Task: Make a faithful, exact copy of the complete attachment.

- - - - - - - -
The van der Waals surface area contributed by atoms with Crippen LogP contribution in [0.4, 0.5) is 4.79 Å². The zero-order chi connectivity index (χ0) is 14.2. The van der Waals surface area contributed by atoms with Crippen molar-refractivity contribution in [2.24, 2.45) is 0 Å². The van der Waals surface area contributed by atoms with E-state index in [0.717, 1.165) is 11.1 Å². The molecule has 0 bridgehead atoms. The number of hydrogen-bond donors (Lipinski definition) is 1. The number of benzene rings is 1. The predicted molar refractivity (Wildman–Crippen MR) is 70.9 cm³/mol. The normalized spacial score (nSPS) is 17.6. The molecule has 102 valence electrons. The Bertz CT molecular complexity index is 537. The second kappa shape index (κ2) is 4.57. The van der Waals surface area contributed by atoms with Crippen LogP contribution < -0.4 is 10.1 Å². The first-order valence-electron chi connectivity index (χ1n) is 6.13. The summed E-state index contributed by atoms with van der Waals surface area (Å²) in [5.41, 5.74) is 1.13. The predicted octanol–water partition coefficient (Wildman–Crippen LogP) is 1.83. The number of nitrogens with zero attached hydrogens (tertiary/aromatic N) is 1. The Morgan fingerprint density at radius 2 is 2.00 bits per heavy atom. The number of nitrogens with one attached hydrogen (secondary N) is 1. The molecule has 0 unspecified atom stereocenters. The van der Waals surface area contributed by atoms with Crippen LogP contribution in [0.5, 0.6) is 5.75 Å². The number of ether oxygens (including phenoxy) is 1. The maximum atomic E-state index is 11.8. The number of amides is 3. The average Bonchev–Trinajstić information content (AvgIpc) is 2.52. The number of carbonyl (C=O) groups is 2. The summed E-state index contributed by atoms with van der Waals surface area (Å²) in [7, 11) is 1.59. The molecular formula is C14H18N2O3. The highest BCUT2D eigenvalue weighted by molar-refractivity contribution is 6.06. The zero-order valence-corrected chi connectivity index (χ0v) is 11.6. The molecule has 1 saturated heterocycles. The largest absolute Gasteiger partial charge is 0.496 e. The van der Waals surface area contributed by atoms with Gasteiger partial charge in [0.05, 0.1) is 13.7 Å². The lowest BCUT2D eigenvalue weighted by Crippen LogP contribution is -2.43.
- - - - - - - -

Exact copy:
The van der Waals surface area contributed by atoms with Crippen LogP contribution in [0.4, 0.5) is 4.79 Å². The zero-order chi connectivity index (χ0) is 14.2. The van der Waals surface area contributed by atoms with Crippen molar-refractivity contribution in [2.24, 2.45) is 0 Å². The van der Waals surface area contributed by atoms with E-state index in [0.717, 1.165) is 11.1 Å². The molecule has 0 bridgehead atoms. The number of hydrogen-bond donors (Lipinski definition) is 1. The number of benzene rings is 1. The predicted molar refractivity (Wildman–Crippen MR) is 70.9 cm³/mol. The normalized spacial score (nSPS) is 17.6. The molecule has 102 valence electrons. The Bertz CT molecular complexity index is 537. The second kappa shape index (κ2) is 4.57. The van der Waals surface area contributed by atoms with Crippen LogP contribution < -0.4 is 10.1 Å². The first-order valence-electron chi connectivity index (χ1n) is 6.13. The summed E-state index contributed by atoms with van der Waals surface area (Å²) in [5.41, 5.74) is 1.13. The predicted octanol–water partition coefficient (Wildman–Crippen LogP) is 1.83. The number of nitrogens with zero attached hydrogens (tertiary/aromatic N) is 1. The Morgan fingerprint density at radius 2 is 2.00 bits per heavy atom. The number of nitrogens with one attached hydrogen (secondary N) is 1. The molecule has 0 unspecified atom stereocenters. The van der Waals surface area contributed by atoms with Crippen LogP contribution in [0.5, 0.6) is 5.75 Å². The number of ether oxygens (including phenoxy) is 1. The maximum atomic E-state index is 11.8. The number of amides is 3. The average Bonchev–Trinajstić information content (AvgIpc) is 2.52. The number of carbonyl (C=O) groups is 2. The summed E-state index contributed by atoms with van der Waals surface area (Å²) in [7, 11) is 1.59. The molecular formula is C14H18N2O3. The highest BCUT2D eigenvalue weighted by molar-refractivity contribution is 6.06. The zero-order valence-corrected chi connectivity index (χ0v) is 11.6. The molecule has 1 saturated heterocycles. The largest absolute Gasteiger partial charge is 0.496 e. The van der Waals surface area contributed by atoms with Gasteiger partial charge in [0.05, 0.1) is 13.7 Å². The lowest BCUT2D eigenvalue weighted by Crippen LogP contribution is -2.43.